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Publication numberUS387928 A
Publication typeGrant
Publication dateAug 14, 1888
Filing dateFeb 28, 1887
Publication numberUS 387928 A, US 387928A, US-A-387928, US387928 A, US387928A
InventorsWilliam Smith
Export CitationBiBTeX, EndNote, RefMan
External Links: USPTO, USPTO Assignment, Espacenet
William smith
US 387928 A
Images(2)
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Description  (OCR text may contain errors)

No Model.) 2 Sheets-Sheet 1.

' W. SMITH.

DOOR MAT.

No. 387,928. Patented Aug. 14, 1888.

N. FETERS, Mammy-war. Walh'nig'lun. n C. 4

(No Model.) 2 Sheets-Sheet 2.

' W. SMITH.

DOOR MAT.

No. 387,928. Patented Aug. 14, 1888.

Witnesses. Jill 8712607".

UNITED STATES PATENT ,EEIbE.

WILLIAM SMITH, OF TORONTO, ONTARIO, CANADA, ASSIGNOR TO JAMES WILSON, TRUSTEE, 0F SAME PLACE.

DOOR-MAT.

SPECIFICATION forming part of Letters Patent No. 387,928, dated August 14, 1888.

Application filed February 28, 1887. Serial No. 229,178. (No model.)

To aZZ whom it may concern.-

Be it known that I, WILLIAM SMITH, of the city of Toronto, in the county of York, in the Province of Ontario, Canada, gentleman, haveinvented certain new and useful Im pro vementsin Door-Mats,of which the following is a specification.

The primary object of the invention is to design a pliable-wire door-mat, which will effect-ually remove dirt from the feet without injuring the leather of the boots of the party using it; and it consists, essentially, of a series of rings linked together and forminga mat braced at its outer edges by a rod extending through the outer rings of the mat, and preferably connected to grooved plates designed to receive and hold linoleum or other material, to form a bottom for the mat, substantially as hereinafter more particularly explained.

Figure 1 is a plan showing my wire-ring mat held in a frame and secured to grooved plates arranged to hold a bottom of linoleum or other material. Fig. 2 is a cross-section of Fig. 1. Fig. 3 is a perspective view of my frame for holding the wire-ring mat and plates for bolding the linoleum. Fig. 4 is a view of my mat connected to a piece of linoleum having cocoa matting attached to it.

A represents a series of rings linked or intertwined together, either singly or in pairs, as desired. By the term intertwined I mean linked one with another in contradistinction to being connected by means of hooked wires, as is common in bed-bottoms.

B is a frame composed of an iron rod extend ing around the mat of rings A and passed through the outer rings ofthe said mat. This frame B is preferably jointed at a, so that it may be readily detached for the purpose of insertingit through the wire rings A,and through the lugs 12, which are secured to or form part of the plates 0. These plates are grooved and shaped substantially as shown in the drawings, so as to receive a back or bottom, D. made of linoleum or othcrsuitable material. The plates O arejointed at d, immediately on a line with thejoints a, so that the mat may be folded up into a small compass for the purpose of transportation.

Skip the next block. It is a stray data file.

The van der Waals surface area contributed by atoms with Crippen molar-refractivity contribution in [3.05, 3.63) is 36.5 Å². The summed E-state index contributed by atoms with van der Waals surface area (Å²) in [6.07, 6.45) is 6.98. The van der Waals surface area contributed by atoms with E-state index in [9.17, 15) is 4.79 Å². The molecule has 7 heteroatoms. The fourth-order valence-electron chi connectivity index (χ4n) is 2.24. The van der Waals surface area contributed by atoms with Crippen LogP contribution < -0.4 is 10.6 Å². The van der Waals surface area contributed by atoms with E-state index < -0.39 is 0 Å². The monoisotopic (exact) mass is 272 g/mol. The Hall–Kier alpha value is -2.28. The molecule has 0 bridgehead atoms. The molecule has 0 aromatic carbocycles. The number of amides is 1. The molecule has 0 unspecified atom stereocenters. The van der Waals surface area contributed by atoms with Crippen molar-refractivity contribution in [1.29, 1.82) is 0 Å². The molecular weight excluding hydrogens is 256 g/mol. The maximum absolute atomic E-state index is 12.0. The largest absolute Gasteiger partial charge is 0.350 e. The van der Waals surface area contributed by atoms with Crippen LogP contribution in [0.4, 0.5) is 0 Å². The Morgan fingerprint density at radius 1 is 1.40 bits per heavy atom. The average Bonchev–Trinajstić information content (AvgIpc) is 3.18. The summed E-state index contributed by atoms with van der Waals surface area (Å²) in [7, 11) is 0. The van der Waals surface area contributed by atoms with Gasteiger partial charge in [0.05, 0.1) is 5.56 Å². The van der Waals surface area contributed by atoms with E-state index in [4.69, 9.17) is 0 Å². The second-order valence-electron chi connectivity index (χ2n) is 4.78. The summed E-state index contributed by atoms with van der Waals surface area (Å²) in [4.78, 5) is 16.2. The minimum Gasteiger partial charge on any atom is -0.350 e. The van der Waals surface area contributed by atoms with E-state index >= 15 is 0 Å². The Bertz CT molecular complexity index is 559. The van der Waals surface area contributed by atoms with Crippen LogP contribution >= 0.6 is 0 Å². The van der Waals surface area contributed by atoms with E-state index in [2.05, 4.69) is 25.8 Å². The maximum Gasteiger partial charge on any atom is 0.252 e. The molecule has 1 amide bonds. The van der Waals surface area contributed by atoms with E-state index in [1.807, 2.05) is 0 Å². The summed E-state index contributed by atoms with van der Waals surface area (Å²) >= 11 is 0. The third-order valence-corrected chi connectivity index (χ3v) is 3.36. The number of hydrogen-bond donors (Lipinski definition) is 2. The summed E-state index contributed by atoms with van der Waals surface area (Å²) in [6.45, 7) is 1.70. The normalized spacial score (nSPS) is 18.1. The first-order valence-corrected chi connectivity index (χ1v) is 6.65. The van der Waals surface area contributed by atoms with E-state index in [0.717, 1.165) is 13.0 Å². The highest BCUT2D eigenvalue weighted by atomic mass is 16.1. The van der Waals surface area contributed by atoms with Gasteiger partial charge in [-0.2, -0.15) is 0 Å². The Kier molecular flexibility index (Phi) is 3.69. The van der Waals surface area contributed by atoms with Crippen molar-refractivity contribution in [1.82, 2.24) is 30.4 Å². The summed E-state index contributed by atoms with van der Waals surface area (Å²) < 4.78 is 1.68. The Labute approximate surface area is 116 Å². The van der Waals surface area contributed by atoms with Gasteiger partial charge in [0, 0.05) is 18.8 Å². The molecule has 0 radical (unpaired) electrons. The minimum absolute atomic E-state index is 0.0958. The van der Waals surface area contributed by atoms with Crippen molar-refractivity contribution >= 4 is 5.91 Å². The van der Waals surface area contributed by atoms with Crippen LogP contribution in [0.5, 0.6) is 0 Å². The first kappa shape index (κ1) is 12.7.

A mat thus composed of aseries of rings, A, presents a surface which constitutes a number of scrapers, each scraper being flexible or movable, so that, while being sufficiently stiff to scrape mud off the boots of the user, it is not so stiff as to injure the leather of the boots. The mud scraped off in this way will fall through the rings, so as to leave the top surface clear. By providing a bottom, D, made of linoleum or other suitable material, any dirt thus removed from the boots. instead of falling on the floor, is caught on the surface of the bottom D, and, owing to the open-work of the mat composed of the rings A,it is an easy matter to shake out all dirt which may thus be accumulated by the mat.

I do not confine myself to any particular shape or size of the mat, nor do I wish to limit myself to the nature of the material I may use.

It will of course be understood that I do not confine myself to a frame, B, extending entirely around the mat, nor is it necessary to use the plates 0, as, for instance, I show in Fig. 4 my wire mat connected to the bottom D by means of rods B at each end of the mat A. I also show in this figure cocoa matting E, placed on either side of the mat A.

What I claim as my invention is- 1. A wire mat composed of aseries ofrings, A, linked together, in combination with the plate 0, having lugs b, and the frame B, in serted through the outer rings of the mat and through lugs b, formed in the plates O, substantially as and for the purpose specified.

2. A wire mat composed of a series of rings, A, linked together, in combination with the grooved plates O, having lugs b, and a frame, B, inserted through the outer rings of the mat and through lugs 11, formed in the plates C, substantially as and for the purpose specified.

3. A wire mat composed of a series of rings, A, linked together, in combination with the plates 0, jointed at d and formed with lugs b, and a frame, B, jointed at a. and inserted through the outer rings of the mat and through lugs 11 in the plates 0, substantially as and for the purpose specified.

4. A wire mat composed of a series of rings, A, linked together, combined with a bottom, D, arranged beneath said mat, with a space between the two,and a cocoa matti ng, E, attached to said bottom, substantially as and for the purpose specified.

Toronto, February 15, 1887.

CHARLES C. BALDWIN, J. M. JACKSON.

ICO

Referenced by
Citing PatentFiling datePublication dateApplicantTitle
DE976211C *Dec 24, 1948May 2, 1963Minnesota Mining & MfgElektrisches Isolierband
Classifications
Cooperative ClassificationA47L11/30